"Shall we run next week?"


June 13, 2017

This discussion is locked.


In this example there is no particle after 来週


You don't use に with relative times (e.g. tomorrow, yesterday, next week), so you don't need に in this sentence.


Yes, is that just less formal?


No, it's just a function of grammar I believe. Like why we use an before vowels and vowel sounds.




I got marked wrong for leaving out the particle too


As of 03/23/2020 it now accepts an answer without the は particle


I used は and it was accepted as correct.


What is the difference between ましょうか and ませんか in a question? When talking is it a preference which to use or is there a grammar rule or another reason to choose one over the other?


One context that you would use ましょうか exclusively is when offering to help someone (offering to do something that will benefit them). Otherwise, they're both used to extend invitations.

ませんか feels slightly more polite to me. When you say ましょうか you're already assuming that the person will agree, while if you use ませんか you're giving the person an out to say "no".

Nihongo no Sato has a good article in Japanese.


来週走ろう? not accepted, isn't that the casual form of this sentence? I also tried with の and か at the end, but to no avail...


I would assume it simply hasn't been added. There are a lot of variations you can make between using は or not, using polite or casual forms, using different question particles or none at all. It's a lot of work to add all possible variations manually.

But your option should be correct.


Where would duo like to run


Can someone explain 'sa' to me, and why it was inappropriate to use in this sentence before 'last week'?


来週 (raishuu) - next week

再来週 (saraishuu) - two weeks from now / in two weeks


how do you say next week I didn't learn that kanji and my sound goes out after a while


来週 = "Raishuu"


Wait isnt it はしる? Not はしり? I got the answer right but i think there's a typo.


The る form is called the dictionary form, somewhat like the infinitive in English (although it is also the informal present and future in Japanese). The り is correct here as it comes from the verb conjugation.


I, too, was dinged for not using に, when in other examples they left out the particle. Keep it consistent


Why is run the verb in the english translation, if it's not at the end of the sentence in the Japanese? Is there a better translation? How is "shall we" a verb? Am I missing something?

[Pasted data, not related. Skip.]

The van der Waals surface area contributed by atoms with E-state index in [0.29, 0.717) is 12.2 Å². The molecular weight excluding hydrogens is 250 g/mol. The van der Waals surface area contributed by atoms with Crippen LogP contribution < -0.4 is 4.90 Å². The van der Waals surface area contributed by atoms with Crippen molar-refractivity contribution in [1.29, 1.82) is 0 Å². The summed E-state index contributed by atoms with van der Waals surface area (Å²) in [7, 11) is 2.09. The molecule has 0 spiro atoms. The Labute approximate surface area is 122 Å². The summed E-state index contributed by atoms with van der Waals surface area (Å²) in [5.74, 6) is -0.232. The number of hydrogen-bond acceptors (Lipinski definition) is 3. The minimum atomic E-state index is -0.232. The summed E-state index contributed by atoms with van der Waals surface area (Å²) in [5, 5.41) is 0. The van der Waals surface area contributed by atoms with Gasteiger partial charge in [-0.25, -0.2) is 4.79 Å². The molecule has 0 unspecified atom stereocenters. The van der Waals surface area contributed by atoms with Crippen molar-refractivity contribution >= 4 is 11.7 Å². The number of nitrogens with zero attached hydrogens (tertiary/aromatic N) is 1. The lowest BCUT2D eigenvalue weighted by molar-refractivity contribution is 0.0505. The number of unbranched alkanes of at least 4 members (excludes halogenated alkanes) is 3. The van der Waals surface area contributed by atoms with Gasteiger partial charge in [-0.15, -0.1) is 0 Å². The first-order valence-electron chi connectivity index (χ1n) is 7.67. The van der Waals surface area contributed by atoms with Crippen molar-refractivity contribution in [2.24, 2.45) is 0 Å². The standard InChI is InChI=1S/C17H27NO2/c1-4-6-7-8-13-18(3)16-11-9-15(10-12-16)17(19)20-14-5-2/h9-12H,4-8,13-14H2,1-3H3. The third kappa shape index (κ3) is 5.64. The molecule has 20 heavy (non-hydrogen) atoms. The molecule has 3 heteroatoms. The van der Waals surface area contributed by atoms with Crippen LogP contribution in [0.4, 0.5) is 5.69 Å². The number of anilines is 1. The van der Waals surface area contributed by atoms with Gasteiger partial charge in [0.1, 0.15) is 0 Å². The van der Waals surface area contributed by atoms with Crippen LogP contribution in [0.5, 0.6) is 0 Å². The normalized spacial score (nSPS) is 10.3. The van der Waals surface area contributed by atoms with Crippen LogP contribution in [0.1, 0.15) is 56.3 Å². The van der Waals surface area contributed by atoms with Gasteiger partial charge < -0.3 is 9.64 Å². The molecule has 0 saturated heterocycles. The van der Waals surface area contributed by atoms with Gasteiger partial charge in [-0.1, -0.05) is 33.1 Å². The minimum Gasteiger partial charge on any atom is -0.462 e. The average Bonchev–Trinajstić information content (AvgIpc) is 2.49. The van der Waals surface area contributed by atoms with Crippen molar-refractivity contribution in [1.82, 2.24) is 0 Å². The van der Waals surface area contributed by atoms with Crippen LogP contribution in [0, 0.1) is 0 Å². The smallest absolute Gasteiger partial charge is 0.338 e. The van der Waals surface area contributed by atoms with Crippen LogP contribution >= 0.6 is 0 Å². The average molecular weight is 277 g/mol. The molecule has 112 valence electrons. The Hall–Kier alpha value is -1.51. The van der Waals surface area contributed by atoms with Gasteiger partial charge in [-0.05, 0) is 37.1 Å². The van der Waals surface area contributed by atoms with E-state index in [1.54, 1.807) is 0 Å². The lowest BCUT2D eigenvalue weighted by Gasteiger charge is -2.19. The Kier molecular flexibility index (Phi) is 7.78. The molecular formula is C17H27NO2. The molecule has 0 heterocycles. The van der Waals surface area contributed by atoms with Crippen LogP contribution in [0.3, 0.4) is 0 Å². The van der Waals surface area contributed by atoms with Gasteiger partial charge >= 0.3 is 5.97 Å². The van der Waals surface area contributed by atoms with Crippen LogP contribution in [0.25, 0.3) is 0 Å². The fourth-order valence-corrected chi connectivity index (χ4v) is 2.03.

It is more or less at the end. The last word (as we think of word divisions) is the question particle, "ka." The word before that is "hashirimashoo," which is the verb to run, "hashiru," in a sort of polite optative mood, so without the "ka," the sentence would be "Let's run next week."


This question doesn't allow a casual language version with はしろう - I've been trying casual language answers with about half my questions to mix it up (Many answers also don't allow casual + か, requiring a question mark, but this one doesn't allow it at all)


走りis silent in the audio. Please fix.


The contributors have added a lot of new kanji to the course that don't have sound yet. If you reported it, it will bring this specific sentence to their attention, but I think it will be a long time before they're able to get the sound fixed for the course.


I prefer this form of ましょうか instead of ませんか for "would you like to..." sentences.


来週、走ろう? was not accepted. Is there something I'm missing?


It's fine. They probably haven't added all the possible variations. It's an older lesson so maybe they've internally ticked it off as "finished", but you can still report it. Maybe they'll add the various casual variations.


Why isn't [来週、一緒に走りましょうか] accepted?


Take out the 一緒に; I don't see the word "together" anywhere in the English sentence, so 一緒に doesn't belong in the Japanese either. When translating between languages, be careful not to add any extra information not present in the original message.


I wrote: 来週は散歩しませんか

I thought that would be corect. If not, then what did i say?


That's much closer to "Would you like to go for a walk next week?"
散歩 meaning "a walk, a stroll" and the negative question form used to invite someone to do something, similar to the English "Won't you...?", "Would you like to...?"

The verb in this sentence is 走る "run" and the volitional form is used to make a suggestion "Let's..." or "Shall we...?" in question form.

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